How does gingivitis affect the body?

If you have gingivitis, your gums may become red, swollen and bleed easily. At this stage, the disease is still reversible and can usually be eliminated by a professional cleaning at your dental office, followed by daily brushing and flossing. However, untreated gingivitis can lead to advanced gum disease, which lead to bone and tissue loss. If that happens, your teeth will feel loose and start moving around in your mouth. They also can fall out if the condition is not treated early.

Research between systemic diseases and gum diseases is ongoing. While a link is not conclusive, some studies indicate that severe gum disease may be associated with several other health conditions such as diabetes or stroke.
Gingivitis affects the gums, making them red and swollen, and with a tendency to bleed. Left untreated, however, gingivitis can progress to periodontitis, which is a more serious and destructive condition. Periodontitis can result in the loss of a tooth or even multiple teeth. There is also a body of evidence to suggest that periodontitis increases a person’s risk of having a stroke or heart attack. In addition, a pregnant woman with periodontitis may be at risk for pre-term delivery.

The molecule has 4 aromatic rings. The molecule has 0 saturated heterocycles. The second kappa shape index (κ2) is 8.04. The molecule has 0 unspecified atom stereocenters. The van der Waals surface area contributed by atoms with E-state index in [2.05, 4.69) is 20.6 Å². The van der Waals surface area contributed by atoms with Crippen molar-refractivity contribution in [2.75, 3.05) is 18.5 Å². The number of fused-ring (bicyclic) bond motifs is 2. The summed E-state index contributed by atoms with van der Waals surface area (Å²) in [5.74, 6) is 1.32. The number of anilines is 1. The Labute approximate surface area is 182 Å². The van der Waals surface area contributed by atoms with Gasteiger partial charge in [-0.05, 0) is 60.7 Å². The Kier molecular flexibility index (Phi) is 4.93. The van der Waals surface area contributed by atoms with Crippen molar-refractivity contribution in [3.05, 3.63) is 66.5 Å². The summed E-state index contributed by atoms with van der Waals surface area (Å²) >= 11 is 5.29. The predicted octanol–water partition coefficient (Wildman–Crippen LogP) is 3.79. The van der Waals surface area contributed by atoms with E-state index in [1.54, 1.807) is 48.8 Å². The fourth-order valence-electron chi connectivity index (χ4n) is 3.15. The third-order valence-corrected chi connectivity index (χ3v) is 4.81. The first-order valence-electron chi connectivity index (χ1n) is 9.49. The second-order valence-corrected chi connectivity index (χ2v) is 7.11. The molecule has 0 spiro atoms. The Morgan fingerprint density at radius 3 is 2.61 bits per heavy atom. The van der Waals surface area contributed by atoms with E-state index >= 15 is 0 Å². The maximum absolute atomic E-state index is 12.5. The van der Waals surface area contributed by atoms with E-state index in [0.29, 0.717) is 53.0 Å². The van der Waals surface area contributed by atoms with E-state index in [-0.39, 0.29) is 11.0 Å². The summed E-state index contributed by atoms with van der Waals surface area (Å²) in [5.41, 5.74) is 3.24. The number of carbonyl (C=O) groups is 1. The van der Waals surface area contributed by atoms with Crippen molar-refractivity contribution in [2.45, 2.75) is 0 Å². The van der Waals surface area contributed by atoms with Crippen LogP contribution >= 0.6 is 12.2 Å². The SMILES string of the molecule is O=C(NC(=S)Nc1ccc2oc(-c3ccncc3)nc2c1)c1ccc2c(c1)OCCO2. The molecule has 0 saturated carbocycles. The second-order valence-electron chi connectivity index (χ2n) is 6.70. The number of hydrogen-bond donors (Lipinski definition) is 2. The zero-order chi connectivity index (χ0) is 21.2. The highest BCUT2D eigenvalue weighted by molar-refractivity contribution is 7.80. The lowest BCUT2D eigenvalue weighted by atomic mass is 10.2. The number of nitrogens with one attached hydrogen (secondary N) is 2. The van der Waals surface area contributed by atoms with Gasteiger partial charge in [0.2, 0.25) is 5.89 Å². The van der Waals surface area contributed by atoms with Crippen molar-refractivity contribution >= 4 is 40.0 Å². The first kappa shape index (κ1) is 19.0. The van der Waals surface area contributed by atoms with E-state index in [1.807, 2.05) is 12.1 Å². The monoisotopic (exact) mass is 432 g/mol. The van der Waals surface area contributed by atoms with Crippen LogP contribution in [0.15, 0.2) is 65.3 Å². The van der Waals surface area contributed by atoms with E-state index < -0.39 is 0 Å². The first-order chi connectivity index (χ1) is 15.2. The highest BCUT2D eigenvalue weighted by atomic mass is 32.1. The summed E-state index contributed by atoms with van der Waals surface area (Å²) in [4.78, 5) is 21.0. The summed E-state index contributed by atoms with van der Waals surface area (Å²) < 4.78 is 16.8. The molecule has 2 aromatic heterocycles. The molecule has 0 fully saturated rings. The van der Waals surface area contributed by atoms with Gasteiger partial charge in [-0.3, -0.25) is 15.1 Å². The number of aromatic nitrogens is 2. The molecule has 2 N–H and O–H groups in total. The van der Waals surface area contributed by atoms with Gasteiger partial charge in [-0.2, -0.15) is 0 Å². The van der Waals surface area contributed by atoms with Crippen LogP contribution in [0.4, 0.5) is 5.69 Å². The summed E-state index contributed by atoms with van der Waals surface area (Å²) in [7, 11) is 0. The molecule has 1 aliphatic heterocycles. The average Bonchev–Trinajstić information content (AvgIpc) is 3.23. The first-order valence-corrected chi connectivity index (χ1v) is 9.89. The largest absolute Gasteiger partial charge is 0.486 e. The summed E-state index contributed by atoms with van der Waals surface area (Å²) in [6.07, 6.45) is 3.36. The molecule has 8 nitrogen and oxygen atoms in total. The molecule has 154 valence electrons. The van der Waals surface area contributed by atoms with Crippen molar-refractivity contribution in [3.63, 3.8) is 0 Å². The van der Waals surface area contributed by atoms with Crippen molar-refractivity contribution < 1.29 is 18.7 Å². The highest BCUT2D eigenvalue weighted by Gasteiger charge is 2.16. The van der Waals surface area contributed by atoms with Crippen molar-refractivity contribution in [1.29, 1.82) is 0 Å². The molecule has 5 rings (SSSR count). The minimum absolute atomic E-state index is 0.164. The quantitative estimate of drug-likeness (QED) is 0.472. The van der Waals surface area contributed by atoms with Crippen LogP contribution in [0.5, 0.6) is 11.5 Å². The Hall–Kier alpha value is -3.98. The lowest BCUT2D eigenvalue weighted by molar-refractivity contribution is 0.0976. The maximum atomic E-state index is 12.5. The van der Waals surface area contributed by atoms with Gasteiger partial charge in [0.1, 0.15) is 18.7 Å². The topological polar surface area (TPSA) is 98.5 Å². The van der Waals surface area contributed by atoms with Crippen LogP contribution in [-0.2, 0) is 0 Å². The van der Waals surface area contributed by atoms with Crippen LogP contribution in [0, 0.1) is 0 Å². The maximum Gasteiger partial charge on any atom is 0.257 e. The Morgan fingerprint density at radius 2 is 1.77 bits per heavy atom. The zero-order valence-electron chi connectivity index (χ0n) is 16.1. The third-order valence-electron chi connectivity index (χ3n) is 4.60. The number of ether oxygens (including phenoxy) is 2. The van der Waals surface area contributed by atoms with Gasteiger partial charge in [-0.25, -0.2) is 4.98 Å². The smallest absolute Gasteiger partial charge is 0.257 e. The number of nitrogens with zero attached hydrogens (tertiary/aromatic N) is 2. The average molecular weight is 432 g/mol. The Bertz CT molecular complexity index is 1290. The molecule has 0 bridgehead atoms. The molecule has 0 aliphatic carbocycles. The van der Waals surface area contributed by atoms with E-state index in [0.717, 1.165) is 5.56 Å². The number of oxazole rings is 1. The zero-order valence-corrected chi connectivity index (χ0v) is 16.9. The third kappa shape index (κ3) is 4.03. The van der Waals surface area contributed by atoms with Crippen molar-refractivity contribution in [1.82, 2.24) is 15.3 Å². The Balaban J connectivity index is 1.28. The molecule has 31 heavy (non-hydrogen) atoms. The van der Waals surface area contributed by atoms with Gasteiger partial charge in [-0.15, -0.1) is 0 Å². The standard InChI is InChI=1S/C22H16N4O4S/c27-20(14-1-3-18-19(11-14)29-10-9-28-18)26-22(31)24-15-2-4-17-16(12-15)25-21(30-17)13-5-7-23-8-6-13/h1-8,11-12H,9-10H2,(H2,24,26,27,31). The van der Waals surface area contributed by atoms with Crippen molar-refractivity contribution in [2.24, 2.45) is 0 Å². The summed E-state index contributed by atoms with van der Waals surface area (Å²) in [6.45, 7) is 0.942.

Continue Learning about Gingivitis

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When should I seek immediate care if I have gingivitis?
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Important: This content reflects information from various individuals and organizations and may offer alternative or opposing points of view. It should not be used for medical advice, diagnosis or treatment. As always, you should consult with your healthcare provider about your specific health needs.